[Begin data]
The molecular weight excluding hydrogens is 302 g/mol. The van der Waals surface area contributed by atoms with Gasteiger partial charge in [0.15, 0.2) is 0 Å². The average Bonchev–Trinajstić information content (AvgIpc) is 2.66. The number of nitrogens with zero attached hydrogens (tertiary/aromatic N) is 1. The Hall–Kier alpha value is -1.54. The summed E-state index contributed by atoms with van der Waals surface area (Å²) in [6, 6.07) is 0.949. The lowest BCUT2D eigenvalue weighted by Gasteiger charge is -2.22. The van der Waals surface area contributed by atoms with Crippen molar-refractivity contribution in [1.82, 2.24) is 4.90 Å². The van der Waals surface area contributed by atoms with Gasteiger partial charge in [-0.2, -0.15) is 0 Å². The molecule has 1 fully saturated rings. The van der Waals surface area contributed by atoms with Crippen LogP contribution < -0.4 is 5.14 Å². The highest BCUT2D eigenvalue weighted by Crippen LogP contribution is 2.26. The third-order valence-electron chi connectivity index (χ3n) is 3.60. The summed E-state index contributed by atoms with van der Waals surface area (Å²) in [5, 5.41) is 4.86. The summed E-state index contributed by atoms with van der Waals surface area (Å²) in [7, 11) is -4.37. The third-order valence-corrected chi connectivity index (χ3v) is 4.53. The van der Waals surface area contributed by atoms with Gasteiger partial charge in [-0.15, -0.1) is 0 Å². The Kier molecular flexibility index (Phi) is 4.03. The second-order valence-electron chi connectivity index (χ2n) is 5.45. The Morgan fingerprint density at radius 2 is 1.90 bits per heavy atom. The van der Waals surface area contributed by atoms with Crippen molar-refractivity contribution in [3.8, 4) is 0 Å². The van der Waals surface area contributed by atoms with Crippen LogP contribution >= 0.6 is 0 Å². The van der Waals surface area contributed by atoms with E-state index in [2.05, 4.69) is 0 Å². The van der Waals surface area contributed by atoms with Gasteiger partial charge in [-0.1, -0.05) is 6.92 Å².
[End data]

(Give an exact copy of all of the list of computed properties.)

The molecular weight excluding hydrogens is 302 g/mol. The van der Waals surface area contributed by atoms with Gasteiger partial charge in [0.15, 0.2) is 0 Å². The average Bonchev–Trinajstić information content (AvgIpc) is 2.66. The number of nitrogens with zero attached hydrogens (tertiary/aromatic N) is 1. The Hall–Kier alpha value is -1.54. The summed E-state index contributed by atoms with van der Waals surface area (Å²) in [6, 6.07) is 0.949. The lowest BCUT2D eigenvalue weighted by Gasteiger charge is -2.22. The van der Waals surface area contributed by atoms with Crippen molar-refractivity contribution in [1.82, 2.24) is 4.90 Å². The van der Waals surface area contributed by atoms with Gasteiger partial charge in [-0.2, -0.15) is 0 Å². The molecule has 1 fully saturated rings. The van der Waals surface area contributed by atoms with Crippen LogP contribution < -0.4 is 5.14 Å². The highest BCUT2D eigenvalue weighted by Crippen LogP contribution is 2.26. The third-order valence-electron chi connectivity index (χ3n) is 3.60. The summed E-state index contributed by atoms with van der Waals surface area (Å²) in [5, 5.41) is 4.86. The summed E-state index contributed by atoms with van der Waals surface area (Å²) in [7, 11) is -4.37. The third-order valence-corrected chi connectivity index (χ3v) is 4.53. The van der Waals surface area contributed by atoms with Gasteiger partial charge in [-0.15, -0.1) is 0 Å². The Kier molecular flexibility index (Phi) is 4.03. The second-order valence-electron chi connectivity index (χ2n) is 5.45. The Morgan fingerprint density at radius 2 is 1.90 bits per heavy atom. The van der Waals surface area contributed by atoms with Crippen molar-refractivity contribution in [3.8, 4) is 0 Å². The van der Waals surface area contributed by atoms with Crippen LogP contribution >= 0.6 is 0 Å². The van der Waals surface area contributed by atoms with E-state index in [2.05, 4.69) is 0 Å². The van der Waals surface area contributed by atoms with Gasteiger partial charge in [-0.1, -0.05) is 6.92 Å².